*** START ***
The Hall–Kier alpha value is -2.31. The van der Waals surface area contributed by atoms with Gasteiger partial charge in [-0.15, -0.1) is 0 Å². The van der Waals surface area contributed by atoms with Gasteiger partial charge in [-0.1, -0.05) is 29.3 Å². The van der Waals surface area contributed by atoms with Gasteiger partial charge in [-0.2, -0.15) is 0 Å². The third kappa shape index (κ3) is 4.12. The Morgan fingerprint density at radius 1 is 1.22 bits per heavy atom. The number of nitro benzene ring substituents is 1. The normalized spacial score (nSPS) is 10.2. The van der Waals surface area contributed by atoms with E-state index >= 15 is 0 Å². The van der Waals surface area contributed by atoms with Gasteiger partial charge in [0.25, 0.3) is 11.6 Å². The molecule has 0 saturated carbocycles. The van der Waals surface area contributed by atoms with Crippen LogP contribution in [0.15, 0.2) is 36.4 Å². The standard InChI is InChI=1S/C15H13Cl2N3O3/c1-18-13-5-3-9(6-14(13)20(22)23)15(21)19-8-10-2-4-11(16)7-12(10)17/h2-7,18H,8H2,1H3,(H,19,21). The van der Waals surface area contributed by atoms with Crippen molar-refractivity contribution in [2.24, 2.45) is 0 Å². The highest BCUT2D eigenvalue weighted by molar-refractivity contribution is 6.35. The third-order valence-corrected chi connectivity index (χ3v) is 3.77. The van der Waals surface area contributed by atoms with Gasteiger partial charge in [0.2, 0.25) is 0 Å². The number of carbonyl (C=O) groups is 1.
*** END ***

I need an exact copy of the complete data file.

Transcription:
The Hall–Kier alpha value is -2.31. The van der Waals surface area contributed by atoms with Gasteiger partial charge in [-0.15, -0.1) is 0 Å². The van der Waals surface area contributed by atoms with Gasteiger partial charge in [-0.1, -0.05) is 29.3 Å². The van der Waals surface area contributed by atoms with Gasteiger partial charge in [-0.2, -0.15) is 0 Å². The third kappa shape index (κ3) is 4.12. The Morgan fingerprint density at radius 1 is 1.22 bits per heavy atom. The number of nitro benzene ring substituents is 1. The normalized spacial score (nSPS) is 10.2. The van der Waals surface area contributed by atoms with E-state index >= 15 is 0 Å². The van der Waals surface area contributed by atoms with Gasteiger partial charge in [0.25, 0.3) is 11.6 Å². The molecule has 0 saturated carbocycles. The van der Waals surface area contributed by atoms with Crippen LogP contribution in [0.15, 0.2) is 36.4 Å². The standard InChI is InChI=1S/C15H13Cl2N3O3/c1-18-13-5-3-9(6-14(13)20(22)23)15(21)19-8-10-2-4-11(16)7-12(10)17/h2-7,18H,8H2,1H3,(H,19,21). The van der Waals surface area contributed by atoms with Crippen molar-refractivity contribution in [2.24, 2.45) is 0 Å². The highest BCUT2D eigenvalue weighted by molar-refractivity contribution is 6.35. The third-order valence-corrected chi connectivity index (χ3v) is 3.77. The van der Waals surface area contributed by atoms with Gasteiger partial charge in [0.2, 0.25) is 0 Å². The number of carbonyl (C=O) groups is 1.